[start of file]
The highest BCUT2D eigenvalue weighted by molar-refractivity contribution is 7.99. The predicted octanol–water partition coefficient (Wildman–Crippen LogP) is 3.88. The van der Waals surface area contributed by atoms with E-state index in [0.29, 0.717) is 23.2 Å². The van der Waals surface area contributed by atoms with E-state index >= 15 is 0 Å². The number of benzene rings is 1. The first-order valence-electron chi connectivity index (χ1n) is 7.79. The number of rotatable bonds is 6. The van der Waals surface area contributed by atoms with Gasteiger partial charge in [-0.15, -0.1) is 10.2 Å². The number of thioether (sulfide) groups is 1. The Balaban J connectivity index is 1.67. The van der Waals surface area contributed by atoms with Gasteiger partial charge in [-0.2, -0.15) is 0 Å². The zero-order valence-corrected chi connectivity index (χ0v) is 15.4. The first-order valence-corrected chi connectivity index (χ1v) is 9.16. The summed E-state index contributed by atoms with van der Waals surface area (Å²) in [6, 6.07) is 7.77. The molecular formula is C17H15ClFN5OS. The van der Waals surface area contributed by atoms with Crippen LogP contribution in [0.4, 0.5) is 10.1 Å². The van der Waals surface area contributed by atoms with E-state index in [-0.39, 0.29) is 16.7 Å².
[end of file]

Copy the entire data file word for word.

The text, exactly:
The highest BCUT2D eigenvalue weighted by molar-refractivity contribution is 7.99. The predicted octanol–water partition coefficient (Wildman–Crippen LogP) is 3.88. The van der Waals surface area contributed by atoms with E-state index in [0.29, 0.717) is 23.2 Å². The van der Waals surface area contributed by atoms with E-state index >= 15 is 0 Å². The number of benzene rings is 1. The first-order valence-electron chi connectivity index (χ1n) is 7.79. The number of rotatable bonds is 6. The van der Waals surface area contributed by atoms with Gasteiger partial charge in [-0.15, -0.1) is 10.2 Å². The number of thioether (sulfide) groups is 1. The Balaban J connectivity index is 1.67. The van der Waals surface area contributed by atoms with Gasteiger partial charge in [-0.2, -0.15) is 0 Å². The zero-order valence-corrected chi connectivity index (χ0v) is 15.4. The first-order valence-corrected chi connectivity index (χ1v) is 9.16. The summed E-state index contributed by atoms with van der Waals surface area (Å²) in [6, 6.07) is 7.77. The molecular formula is C17H15ClFN5OS. The van der Waals surface area contributed by atoms with Crippen LogP contribution in [0.4, 0.5) is 10.1 Å². The van der Waals surface area contributed by atoms with E-state index in [-0.39, 0.29) is 16.7 Å².